Lazio's "ultra" fans have caused outrage by telling women to avoid their "sacred space" in the club's Stadio Olimpico.
The die-hard supporters distributed flyers ahead of their team's Serie A opener at home to Napoli, which ended in a 2-1 win for the visiting side.
"The Curva Nord represents for us a sacred space, an environment with an unwritten code to be respected," read the flyer. "The first few rows, as always, have been experienced like the trenches. In the trenches, we do not allow women, wives and girlfriends, so we invite them to position themselves from the 10th row back.
"Those who choose the stadium as an alternative to a carefree and romantic day in (Rome's) Villa Borghese (gardens), should go to other sections."
Lazio spokesman Arturo Diaconale told Italian news agency Ansa on Sunday that "it is not the position of the club, we are against any discrimination."
He added: "Moreover, there is an enormous number of Lazio fans, this instead is an initiative from a few fans. We can't always intervene to avoid politically incorrect displays like this."
Italy's football federation chief on Monday slammed as a "bad joke" the call by die-hard Lazio ultra fans to ban women to the back rows of the Olympic Stadium in Rome.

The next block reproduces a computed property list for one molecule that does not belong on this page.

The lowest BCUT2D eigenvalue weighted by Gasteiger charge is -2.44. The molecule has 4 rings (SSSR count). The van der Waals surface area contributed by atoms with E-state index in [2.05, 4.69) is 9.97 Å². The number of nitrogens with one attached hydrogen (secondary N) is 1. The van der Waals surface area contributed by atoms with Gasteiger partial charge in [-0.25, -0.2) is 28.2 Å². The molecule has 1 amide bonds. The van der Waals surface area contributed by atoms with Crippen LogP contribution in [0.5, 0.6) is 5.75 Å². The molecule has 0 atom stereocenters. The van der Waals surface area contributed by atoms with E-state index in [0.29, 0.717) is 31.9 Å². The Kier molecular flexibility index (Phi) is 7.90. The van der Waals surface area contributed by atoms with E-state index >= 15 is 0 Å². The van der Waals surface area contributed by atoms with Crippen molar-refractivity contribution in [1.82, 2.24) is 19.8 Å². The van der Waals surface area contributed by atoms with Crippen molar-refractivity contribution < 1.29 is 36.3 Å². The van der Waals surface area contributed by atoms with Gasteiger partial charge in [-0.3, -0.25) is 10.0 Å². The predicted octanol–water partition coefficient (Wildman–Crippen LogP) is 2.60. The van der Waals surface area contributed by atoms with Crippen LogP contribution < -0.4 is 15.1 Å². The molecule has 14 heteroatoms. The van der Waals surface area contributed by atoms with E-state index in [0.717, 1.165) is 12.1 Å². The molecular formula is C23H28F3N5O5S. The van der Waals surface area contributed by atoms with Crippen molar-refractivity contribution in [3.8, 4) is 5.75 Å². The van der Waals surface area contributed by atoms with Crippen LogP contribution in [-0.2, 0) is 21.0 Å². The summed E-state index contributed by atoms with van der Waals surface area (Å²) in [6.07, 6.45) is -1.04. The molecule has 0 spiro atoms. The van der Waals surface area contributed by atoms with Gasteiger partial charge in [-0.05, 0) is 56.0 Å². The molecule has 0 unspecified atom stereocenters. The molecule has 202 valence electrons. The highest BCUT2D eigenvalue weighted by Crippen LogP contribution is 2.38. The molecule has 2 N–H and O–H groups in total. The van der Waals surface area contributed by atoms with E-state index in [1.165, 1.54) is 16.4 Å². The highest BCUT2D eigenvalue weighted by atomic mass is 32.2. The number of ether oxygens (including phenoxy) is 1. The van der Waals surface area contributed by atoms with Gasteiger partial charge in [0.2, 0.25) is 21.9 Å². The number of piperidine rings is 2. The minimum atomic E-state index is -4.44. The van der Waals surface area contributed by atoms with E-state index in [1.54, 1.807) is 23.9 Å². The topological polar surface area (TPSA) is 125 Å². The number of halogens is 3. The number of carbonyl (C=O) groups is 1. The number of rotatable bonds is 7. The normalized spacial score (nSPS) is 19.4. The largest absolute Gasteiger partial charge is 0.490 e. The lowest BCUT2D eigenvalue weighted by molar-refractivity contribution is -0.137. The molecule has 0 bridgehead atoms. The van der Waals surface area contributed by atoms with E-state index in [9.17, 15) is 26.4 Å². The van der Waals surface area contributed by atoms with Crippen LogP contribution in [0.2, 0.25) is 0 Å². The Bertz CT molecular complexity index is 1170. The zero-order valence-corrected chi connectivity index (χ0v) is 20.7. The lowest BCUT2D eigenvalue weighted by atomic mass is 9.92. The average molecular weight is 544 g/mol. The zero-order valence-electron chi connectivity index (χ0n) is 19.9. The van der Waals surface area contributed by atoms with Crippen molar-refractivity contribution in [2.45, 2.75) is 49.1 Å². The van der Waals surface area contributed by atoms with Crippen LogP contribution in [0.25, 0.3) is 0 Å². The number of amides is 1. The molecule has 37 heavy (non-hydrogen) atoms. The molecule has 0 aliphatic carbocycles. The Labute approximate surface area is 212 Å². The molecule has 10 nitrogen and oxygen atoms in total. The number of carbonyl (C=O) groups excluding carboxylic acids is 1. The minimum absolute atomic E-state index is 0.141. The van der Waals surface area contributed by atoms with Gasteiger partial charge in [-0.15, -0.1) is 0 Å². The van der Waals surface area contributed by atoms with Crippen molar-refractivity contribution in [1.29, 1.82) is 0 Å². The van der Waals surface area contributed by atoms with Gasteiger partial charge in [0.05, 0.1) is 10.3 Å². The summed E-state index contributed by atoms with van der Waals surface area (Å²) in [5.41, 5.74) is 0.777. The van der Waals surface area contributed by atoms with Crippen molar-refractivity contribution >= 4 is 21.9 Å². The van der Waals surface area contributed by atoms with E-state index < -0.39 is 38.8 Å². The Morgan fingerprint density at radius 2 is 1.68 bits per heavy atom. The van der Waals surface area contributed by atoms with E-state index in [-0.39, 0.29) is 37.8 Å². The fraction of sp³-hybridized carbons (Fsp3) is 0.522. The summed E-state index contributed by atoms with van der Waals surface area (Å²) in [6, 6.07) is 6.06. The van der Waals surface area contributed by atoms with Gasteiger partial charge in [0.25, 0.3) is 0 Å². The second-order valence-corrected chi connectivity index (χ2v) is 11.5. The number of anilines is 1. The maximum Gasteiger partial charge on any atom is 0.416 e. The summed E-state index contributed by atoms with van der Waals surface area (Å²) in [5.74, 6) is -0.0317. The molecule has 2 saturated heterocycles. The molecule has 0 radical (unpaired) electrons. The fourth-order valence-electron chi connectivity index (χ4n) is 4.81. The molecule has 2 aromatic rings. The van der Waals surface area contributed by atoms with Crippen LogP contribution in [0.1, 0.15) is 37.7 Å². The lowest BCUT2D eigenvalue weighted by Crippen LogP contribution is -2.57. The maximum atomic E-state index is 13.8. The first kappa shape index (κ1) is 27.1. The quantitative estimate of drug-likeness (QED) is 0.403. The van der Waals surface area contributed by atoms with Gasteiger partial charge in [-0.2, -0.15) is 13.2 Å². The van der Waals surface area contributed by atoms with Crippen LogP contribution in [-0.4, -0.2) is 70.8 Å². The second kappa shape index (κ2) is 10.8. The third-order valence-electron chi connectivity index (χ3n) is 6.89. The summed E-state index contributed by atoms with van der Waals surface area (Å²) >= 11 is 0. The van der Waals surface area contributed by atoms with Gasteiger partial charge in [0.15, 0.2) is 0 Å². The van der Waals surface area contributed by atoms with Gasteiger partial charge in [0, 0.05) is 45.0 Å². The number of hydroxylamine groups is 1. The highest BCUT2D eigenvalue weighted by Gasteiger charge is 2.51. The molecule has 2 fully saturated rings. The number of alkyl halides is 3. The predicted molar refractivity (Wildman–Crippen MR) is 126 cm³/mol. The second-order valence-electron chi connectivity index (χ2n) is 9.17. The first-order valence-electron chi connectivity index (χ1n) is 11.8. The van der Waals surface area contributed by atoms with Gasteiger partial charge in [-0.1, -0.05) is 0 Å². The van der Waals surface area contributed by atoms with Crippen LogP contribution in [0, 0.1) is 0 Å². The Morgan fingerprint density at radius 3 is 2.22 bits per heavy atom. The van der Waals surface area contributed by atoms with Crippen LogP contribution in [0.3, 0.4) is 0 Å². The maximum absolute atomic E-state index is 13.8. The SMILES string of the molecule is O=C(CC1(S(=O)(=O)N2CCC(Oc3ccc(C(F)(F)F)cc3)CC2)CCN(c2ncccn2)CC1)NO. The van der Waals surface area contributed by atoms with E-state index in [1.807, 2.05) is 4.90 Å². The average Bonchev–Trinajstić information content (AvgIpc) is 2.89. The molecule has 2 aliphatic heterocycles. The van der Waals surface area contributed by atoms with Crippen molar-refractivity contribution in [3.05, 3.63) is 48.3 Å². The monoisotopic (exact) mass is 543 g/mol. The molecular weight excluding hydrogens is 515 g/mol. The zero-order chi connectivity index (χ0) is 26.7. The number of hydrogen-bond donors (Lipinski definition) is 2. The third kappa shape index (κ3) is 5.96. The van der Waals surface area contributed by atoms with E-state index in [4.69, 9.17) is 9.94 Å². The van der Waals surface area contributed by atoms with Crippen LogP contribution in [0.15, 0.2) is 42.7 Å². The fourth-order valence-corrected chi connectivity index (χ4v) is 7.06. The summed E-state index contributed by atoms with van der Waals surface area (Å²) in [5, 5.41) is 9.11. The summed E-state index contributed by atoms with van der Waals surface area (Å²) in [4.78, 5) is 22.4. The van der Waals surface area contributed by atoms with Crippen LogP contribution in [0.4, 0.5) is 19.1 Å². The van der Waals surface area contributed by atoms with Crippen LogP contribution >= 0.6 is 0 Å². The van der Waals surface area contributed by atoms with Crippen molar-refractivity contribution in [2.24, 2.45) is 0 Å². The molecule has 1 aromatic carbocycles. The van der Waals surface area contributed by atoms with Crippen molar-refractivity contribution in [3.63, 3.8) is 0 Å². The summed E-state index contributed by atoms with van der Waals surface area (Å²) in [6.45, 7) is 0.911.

"It was the bad joke of the summer," FIGC commissioner Roberto Fabbricini told Radio Anch'io Sport on Monday.
"When we talk about a stadium that must go back to being a meeting point for families, ghettoizing a group of people seems very stupid to me."
Italian media reported that those who distributed the leaflets had been identified by police using video footage who have passed their findings on to prosecutors.
Investigators were using video footage for the identification and could press charges for discriminating behavior.
Some Lazio fans caused outrage last season when they littered the Stadio Olimpico in Rome with images of Anne Frank — the young diarist who died in the Holocaust — wearing a jersey of city rival Roma. Lazio was fined 50,000 euros (then $63,000) by the Italian soccer federation because of the anti-Semitism displayed by the team's fans.
It was the latest in a series of racist and anti-Semitic incidents, with Lazio previously having its stadium fully or partly closed for European and domestic matches as punishment.
Bitter city rivals Lazio and Roma share the Olympic Stadium.